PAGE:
SilverHawk BBS was founded by Stian Andre Olsen and Espen Skog in the very early 90's after discovering the magnificent gadget called: The modem :-)
Together with helpful people, we managed to set up an A500 with a GVP external HDD using ABBS (Amiga version of MBBS) which shortly after became SilverHawk BBS the summer of 1992.
The Norwegian telephone company, Televerket, sponsored us with two free phone lines which were open for incoming calls only. Kristoffer Egeberg arranged this and thanks to him, we had 2 nodes. This meant that the only expenses we had were the personal time invested in the BBS. And as we all know, this meant several hours every day. But it was fun :-)
The BBS quickly grew and gathered thousands of users. Our board was targeting the Amiga users, but we allowed anyone to connect. Of course, we had some nice PC-vs-Amiga Wars going on in the conferences from time to time but that was just part of the fun back in those days.
After a couple of years, our board was later migrated to an A2000 which Stian bought. It was installed with a serial-board and some new harddisks. The A2000 hosted the BBS for a few years before we later decided to migrate the BBS over to an A1200, which proved tricky because the Apollo 68030 accelerator tended to freeze up from time to time. Still, we kept it running by being true to the BBS and kept the uptime as good as possible with daily maintenance.
Sadly, in the late 90's when Internet gained more popularity, the activity on our BBS faded just like it did for any other boards here in Norway during that period. Most of the boards died and never came back on-line and a piece of history was lost forever. However, SilverHawk BBS was not dead -- it just idled for a while.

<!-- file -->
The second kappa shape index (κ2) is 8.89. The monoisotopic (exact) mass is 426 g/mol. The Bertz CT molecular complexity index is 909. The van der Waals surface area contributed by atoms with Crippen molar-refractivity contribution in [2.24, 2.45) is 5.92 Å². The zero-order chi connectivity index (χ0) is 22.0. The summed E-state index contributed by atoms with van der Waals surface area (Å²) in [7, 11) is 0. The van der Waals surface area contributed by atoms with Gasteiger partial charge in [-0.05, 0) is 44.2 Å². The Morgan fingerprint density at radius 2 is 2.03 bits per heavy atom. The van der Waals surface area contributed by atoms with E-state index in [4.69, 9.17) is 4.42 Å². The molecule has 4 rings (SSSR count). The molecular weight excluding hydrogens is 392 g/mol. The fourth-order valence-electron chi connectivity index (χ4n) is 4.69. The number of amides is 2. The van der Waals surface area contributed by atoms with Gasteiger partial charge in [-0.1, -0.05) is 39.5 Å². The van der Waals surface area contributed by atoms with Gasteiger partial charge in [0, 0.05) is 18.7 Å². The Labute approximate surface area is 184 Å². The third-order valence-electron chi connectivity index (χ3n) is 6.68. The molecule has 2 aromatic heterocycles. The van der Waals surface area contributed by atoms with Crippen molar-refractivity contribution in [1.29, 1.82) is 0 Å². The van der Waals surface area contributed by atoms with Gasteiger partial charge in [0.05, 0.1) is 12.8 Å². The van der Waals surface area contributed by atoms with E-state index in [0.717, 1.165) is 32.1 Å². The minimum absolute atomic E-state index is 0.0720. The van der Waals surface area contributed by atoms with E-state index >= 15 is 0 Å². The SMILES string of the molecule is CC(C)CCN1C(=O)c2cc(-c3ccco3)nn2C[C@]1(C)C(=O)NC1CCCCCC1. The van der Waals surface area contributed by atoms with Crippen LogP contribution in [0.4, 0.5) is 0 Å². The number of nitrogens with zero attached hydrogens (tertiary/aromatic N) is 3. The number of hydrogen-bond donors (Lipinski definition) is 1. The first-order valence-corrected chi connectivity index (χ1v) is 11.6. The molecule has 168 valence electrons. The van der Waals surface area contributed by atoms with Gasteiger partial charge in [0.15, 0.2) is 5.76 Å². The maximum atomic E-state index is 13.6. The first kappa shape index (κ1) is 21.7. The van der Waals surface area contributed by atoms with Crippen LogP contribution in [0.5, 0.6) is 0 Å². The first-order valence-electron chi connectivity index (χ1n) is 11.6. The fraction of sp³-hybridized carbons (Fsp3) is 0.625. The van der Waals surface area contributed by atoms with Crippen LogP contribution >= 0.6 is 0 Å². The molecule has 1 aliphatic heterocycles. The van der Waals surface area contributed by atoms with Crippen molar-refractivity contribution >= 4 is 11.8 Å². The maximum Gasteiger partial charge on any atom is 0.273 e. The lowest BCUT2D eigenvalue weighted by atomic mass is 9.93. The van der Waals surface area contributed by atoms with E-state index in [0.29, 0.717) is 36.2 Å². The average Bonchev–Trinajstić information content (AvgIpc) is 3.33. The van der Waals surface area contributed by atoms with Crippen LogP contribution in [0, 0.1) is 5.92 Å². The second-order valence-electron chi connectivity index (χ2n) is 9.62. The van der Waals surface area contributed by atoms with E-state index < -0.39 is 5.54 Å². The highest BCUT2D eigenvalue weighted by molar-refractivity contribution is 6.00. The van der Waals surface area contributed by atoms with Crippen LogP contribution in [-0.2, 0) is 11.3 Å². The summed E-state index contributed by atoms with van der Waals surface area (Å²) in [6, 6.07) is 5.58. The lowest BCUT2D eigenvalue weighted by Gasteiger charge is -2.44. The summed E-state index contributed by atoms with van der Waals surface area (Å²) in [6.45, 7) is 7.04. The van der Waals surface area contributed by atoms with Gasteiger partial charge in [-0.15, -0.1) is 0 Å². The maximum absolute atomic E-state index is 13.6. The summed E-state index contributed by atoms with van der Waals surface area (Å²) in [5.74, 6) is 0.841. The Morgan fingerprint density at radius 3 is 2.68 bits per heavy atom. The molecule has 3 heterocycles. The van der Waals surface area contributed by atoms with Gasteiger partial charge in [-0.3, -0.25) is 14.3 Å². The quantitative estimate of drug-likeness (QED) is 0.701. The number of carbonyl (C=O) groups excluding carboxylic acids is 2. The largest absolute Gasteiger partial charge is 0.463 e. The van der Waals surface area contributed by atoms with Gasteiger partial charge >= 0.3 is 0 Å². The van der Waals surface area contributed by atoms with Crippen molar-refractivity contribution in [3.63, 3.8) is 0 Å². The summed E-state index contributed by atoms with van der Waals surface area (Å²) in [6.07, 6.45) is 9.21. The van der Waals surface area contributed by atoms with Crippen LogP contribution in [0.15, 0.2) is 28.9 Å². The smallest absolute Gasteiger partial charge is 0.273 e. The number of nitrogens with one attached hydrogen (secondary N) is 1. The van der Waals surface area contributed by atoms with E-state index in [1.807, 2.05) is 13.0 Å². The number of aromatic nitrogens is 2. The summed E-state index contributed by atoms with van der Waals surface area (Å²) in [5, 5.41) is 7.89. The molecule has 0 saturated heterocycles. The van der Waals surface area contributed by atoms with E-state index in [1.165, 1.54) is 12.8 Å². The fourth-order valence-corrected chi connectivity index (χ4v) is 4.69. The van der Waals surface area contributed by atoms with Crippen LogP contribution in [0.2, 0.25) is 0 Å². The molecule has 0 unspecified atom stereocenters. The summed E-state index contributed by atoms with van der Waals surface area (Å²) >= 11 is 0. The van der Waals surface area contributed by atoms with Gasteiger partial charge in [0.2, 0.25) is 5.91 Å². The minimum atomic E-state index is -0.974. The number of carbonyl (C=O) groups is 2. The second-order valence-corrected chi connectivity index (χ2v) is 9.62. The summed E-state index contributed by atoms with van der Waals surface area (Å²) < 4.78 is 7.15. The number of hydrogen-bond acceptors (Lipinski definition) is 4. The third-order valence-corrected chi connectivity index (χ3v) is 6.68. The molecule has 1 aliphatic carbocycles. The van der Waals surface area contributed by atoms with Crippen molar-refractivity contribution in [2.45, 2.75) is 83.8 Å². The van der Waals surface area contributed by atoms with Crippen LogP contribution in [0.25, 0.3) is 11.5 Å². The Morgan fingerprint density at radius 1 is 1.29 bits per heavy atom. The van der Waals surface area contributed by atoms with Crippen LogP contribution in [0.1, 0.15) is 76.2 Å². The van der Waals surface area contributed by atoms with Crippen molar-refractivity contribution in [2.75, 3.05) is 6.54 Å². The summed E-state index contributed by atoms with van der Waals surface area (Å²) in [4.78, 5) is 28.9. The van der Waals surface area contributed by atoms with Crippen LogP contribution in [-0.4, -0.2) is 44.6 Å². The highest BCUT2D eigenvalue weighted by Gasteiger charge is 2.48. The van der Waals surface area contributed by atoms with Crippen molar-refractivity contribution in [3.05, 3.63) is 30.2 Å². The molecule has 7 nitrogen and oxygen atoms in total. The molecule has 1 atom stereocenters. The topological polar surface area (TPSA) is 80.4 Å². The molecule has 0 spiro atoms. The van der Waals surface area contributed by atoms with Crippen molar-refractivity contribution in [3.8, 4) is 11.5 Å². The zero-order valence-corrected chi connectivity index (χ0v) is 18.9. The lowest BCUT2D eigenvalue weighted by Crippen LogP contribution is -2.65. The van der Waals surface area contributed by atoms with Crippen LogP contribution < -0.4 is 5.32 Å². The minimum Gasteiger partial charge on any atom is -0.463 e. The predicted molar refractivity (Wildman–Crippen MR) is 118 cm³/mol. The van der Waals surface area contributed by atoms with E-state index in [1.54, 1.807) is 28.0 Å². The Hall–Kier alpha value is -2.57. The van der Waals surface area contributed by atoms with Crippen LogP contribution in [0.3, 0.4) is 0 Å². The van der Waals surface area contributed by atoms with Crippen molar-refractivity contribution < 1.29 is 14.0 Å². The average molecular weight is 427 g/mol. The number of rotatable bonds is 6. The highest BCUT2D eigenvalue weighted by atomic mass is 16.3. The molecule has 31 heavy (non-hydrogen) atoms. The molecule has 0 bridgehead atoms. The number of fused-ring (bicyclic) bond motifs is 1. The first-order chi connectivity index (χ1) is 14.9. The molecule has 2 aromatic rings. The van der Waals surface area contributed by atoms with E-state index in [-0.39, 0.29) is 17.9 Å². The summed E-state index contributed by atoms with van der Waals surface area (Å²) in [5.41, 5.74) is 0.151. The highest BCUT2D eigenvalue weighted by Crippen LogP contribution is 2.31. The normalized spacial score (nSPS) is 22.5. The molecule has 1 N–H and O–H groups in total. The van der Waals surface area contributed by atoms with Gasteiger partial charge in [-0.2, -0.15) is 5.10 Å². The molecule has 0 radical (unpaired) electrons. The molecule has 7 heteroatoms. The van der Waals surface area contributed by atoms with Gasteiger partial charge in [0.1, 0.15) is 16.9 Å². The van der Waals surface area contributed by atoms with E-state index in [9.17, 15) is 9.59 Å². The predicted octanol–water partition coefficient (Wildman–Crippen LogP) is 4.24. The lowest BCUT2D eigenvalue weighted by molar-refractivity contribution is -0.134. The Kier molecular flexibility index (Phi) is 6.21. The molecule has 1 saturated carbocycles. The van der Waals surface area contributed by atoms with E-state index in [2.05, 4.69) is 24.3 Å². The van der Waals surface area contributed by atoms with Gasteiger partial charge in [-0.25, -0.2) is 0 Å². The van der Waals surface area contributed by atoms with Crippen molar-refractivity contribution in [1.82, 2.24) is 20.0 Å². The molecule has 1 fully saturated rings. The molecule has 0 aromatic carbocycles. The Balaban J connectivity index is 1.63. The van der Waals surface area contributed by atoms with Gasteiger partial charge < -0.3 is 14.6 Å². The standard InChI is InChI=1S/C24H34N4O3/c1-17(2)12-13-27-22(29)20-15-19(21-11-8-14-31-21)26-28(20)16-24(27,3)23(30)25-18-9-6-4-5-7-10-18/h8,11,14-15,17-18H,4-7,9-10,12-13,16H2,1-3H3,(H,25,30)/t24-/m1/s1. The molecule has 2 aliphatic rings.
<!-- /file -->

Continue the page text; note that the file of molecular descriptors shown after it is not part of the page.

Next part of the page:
SilverHawk BBS was down for a while because both Stian and I had little time because of school, military service and other work related matters. In the early 2000 we brought the BBS back online. This time using a telnet-emulator for the serial device. This worked very well, and we brought the BBS back to life. But -- the users were all gone. They hovered on the dark side (internet made us all into zombies) and the BBS was more or less idle. It was now running on an A4000, but this HW was behaving unstable, so we decided to migrate to the eUAE emulator on an Ubuntu server using hardfiles. We copied all files from the A4000 to those hardfiles and it ran well like this for a couple of years. Then, in 2015, the BBS was kickstarted again after a long idle time, but this time hosted on an MacBook Pro with FS-UAE for the emulation. It ran super smooth on this setup but SysOp and CoSys decided that we needed to make a change and took a giant leap of faith and moved the BBS to an Azure hosted server. The hardfiles were migrated to Azure and set up on WinUAE on this Azure server and the DNS was redirected: The BBS was officially Cloud Ready in December 2017.
It's now December2017 and we've celebrated our BBS's25 year anniversary. We have had enormous fun being part of the BBS phenomenon and even though the activity on the BBS is not as high as it was during its glory days, we still enjoy logging in and keeping in touch with everyone there who drop by and share a bit of history with us.
Thanks for your time. Now, connect and join us :)